New technology developed in the U to remove space debris – The Daily Utah Chronicle

(Photo by Pixabay: https://www.pexels.com/photo/planet-earth-220201/)

A new technology described as “omnimagnets” was developed by two University of Utah professors and will now be used by a New Hampshire-based robotics company to help clean up space debris.

The company, Rogue Space Systems Corporation, will use the new technology on its robots in several different ways such as repairing satellites or removing space debris.

According to mechanical engineering professor Jake Abbott, who helped develop the omnimagnet, the technology consists of three electromagnets that create a magnetic field to capture a piece of space debris and to repair or damage an object in space. To stop that tumble.

Tucker Harmans, an associate professor in the School of Computing, also helped develop the technology.

Abbott said that when a satellite or a piece of space debris needs to be used to repair or dismantle it, robotic devices run the risk of breaking the space debris or robotic arm, thus creating more debris. . Many more complications exist when trying to capture two objects orbiting Earth.

“But the problem with these objects is that they are flying long enough, potentially in Earth’s magnetic field and out of their own dynamics,” Abbott said.

Omnimagnets were developed to solve some of these issues – synchronizing a robotic satellite with a piece of space debris and then intercepting that object’s thunder. Abbott said some people have developed solutions to distract the objects, but preventing its fall was still an issue.

“The problem is, it’s just one step where this thing is falling, and you don’t know how to hold it securely,” Abbott said.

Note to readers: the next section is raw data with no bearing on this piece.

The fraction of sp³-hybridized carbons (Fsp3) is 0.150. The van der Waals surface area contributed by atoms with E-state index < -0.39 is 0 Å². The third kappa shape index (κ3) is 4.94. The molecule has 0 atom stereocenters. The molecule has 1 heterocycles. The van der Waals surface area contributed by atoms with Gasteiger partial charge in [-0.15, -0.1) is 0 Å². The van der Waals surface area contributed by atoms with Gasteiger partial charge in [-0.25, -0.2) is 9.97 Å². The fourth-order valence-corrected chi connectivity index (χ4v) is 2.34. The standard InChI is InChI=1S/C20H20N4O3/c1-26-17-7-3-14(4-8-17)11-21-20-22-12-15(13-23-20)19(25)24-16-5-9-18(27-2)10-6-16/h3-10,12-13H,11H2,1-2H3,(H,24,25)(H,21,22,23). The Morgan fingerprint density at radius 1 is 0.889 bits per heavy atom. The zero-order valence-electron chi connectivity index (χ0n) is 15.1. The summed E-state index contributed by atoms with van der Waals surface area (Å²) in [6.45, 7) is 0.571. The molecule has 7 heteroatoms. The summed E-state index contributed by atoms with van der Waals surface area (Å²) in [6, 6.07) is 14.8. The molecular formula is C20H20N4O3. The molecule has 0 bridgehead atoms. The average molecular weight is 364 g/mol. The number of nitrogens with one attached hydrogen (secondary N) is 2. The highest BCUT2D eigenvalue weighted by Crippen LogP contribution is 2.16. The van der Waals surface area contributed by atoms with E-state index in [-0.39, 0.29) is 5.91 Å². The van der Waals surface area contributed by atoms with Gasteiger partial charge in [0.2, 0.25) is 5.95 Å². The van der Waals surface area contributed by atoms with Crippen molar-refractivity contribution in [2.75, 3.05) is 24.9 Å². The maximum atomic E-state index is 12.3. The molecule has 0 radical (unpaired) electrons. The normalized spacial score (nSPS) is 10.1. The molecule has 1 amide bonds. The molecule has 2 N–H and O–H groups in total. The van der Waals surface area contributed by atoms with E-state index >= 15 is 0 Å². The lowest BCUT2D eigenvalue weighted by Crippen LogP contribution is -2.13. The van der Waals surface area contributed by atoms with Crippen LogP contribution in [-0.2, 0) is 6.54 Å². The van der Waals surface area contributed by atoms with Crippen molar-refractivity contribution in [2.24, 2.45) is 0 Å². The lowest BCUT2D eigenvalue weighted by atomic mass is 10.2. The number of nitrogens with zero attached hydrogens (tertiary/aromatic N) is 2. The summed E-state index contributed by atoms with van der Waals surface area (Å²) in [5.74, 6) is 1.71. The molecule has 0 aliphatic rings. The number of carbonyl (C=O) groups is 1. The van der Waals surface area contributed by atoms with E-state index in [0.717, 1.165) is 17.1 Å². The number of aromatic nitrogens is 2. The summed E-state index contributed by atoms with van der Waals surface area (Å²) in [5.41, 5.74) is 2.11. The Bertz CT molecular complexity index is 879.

Hermans said the technology could also be applied to objects in space that are not magnetic, as well as pieces of space debris that the robot-operating teams have not designed and whose exact dimensions they do not know. Huh. Harmans has focused his research on this type of issue.

“I’ve been working in collaboration with Professor Abbott on some other projects, and we thought, well, what would be the point of manipulating objects where we haven’t designed the objects,” Hermann said. “At the same time, you know, he was teaching me about this phenomenon of eddy currents where we could manipulate, you know, non-magnetic objects that are conductive using magnetic fields.”

Abbott said it has been known that magnetic objects can be manipulated using magnets for a long time, but the special feature of this technique is that they can manipulate non-magnetic objects in space. Furthermore, they can do much more than just push and pull an object using these omnimagnets – they allow six degrees of motion.

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“I’m really interested in the question of whether it was possible for us to do this,” Abbott said. “Same level of manipulation of metals that were not magnetic.”

Abbott said his interest in manipulating non-magnetic objects also coincided with the growing issue of space debris, ultimately leading to the use of this new technology by Rogue.

Harmans said he is glad his technology is being put to use and hopes his research will continue to produce positive results for society.

“We are really hopeful that this will be like a large, long-running set of research that we do over the next few years that hopefully can make a real contribution to society and not just write a few papers. “

According to Abbott, the work being done is being funded by two separate grants from the US Space Force as well as a grant from the National Science Foundation.

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